The fourth pandemic started in 1863 and killed half a million people in Europe over the next ten years. The cause of this devastating disease needed to be clearly defined. Distinguished scientists, such as Pettenkofer, maintained that cholera was caused by airborne emanations from suitable soils. Macnamara, a British ophthalmologist who was convinced that a specific aetiological agent was causing cholera, was refused permission to go to India for further studies. However, Robert Koch headed a German Commission and Roux a French Commission which went to seek the aetiological organism in Egypt, which had been invaded during the fifth pandemic in 1881. The French group tried to isolate the organism by animal inoculation. Koch used the bacteriological techniques which he had developed and succeeded in isolating a suspect organism. When the disease disappeared from Egypt, Koch went to India and demonstrated that the suspect organism was present in the stools of all the cases and in the intestines of every cholera victim he examined. He did not find it in samples taken from healthy people or from those with other diseases. Although Koch could not satisfy his own postulates, since he failed to produce cholera in animals with the guilty organisms, he reported that he was successful in identifying the aetiological agent. Convincing the scientists

Thus, Pacini had antedated Koch's findings and this has been now recognized by calling the organism by the name he gave it (Vibrio cholerae). Snow had identified the faecal-oral transmission of the disease, and the important part played by faecally-contaminated water. But Koch was the one who succeeded in convincing the scientific world of these truths, and put to rest the conflicting and false concepts supported by very influential scientists. It is 100 years since the issue has been settled. Since then there have been two pandemics. The sixth lasted from 1899 to 1923, largely in Eastern Europe. The seventh, and current, pandemic started in 1958 in Sulawesi and spread to reach Europe by 1965. It has provided the impetus for the initiation of exciting studies by many scientists on the pathogenesis, immunology, treatment and prevention of cholera. Out of these studies have come the techniques for successful management of the disease, especially oral rehydration therapy, described in previous issues of Diarrhoea Dialogue, the effectiveness of appropriate antibiotics in eliminating infectivity, and the role which can be played by available vaccines. These studies, largely centred in the Pakistan - SEATO Cholera Research Laboratory (now the International Centre for Diarrhoeal Disease Research, Bangladesh), have converted a terrible disease with a case fatality rate among hospitalized cases of 20 per cent and higher to an easily managed illness with death occurring in less than one per cent. Professor Abram Benenson, Head, Division of Epidemiology and Biostatistics, Graduate School of Public Health, San Diego University, USA. Further reading:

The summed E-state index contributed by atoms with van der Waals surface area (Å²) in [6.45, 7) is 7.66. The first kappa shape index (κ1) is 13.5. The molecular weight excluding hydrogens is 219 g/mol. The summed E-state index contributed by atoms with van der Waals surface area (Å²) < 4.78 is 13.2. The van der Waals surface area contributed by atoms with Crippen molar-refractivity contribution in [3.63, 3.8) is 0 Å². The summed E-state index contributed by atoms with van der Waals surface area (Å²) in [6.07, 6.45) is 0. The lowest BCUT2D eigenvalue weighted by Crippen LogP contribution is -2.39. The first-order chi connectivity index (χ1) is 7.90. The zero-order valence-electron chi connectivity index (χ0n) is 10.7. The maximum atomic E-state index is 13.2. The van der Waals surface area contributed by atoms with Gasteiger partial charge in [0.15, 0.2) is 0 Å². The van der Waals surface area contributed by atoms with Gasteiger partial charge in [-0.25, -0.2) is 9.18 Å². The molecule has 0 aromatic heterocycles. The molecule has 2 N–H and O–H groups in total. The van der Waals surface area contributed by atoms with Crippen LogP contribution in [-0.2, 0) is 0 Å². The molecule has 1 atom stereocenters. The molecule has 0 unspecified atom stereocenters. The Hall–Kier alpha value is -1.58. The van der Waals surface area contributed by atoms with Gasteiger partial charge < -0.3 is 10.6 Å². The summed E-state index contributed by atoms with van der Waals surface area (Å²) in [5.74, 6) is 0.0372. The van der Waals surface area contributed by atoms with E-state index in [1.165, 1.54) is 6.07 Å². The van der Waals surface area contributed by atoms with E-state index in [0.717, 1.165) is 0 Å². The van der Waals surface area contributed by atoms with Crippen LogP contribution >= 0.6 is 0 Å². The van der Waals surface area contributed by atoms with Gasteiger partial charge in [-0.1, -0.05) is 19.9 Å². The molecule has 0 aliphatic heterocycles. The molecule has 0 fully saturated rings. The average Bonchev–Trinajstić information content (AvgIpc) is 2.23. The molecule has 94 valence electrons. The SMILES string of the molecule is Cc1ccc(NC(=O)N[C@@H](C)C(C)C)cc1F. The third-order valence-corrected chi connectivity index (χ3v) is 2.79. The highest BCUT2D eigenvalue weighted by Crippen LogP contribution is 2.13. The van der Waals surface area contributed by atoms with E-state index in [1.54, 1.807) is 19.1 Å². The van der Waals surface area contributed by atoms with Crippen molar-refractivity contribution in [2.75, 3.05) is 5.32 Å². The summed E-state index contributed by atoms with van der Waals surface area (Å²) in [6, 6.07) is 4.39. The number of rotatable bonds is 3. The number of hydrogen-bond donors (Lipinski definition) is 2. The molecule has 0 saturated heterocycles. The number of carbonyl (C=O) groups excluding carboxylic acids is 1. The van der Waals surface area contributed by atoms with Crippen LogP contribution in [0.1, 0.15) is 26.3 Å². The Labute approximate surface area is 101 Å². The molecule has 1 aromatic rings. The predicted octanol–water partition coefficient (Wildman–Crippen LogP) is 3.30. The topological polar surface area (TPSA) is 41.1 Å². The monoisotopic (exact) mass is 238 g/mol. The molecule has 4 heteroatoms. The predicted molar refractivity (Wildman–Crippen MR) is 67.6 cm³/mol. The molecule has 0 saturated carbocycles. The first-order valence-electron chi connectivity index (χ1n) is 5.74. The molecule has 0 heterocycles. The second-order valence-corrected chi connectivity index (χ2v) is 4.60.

• Snow J On the Mode of Communication of Cholera. 2nd edition, (much enlarged.) London, John Churchill, 1855; reprinted 1965, New York and London, Hafner Publishing Co, 1965.
  • Pollitzer R Cholera. Geneva, World Health Organization, 1959.
  • Van Heyningen W E and Seal J R Cholera, The American Scientific Experience, 1947-1980. Boulder, Westview Press, 1983.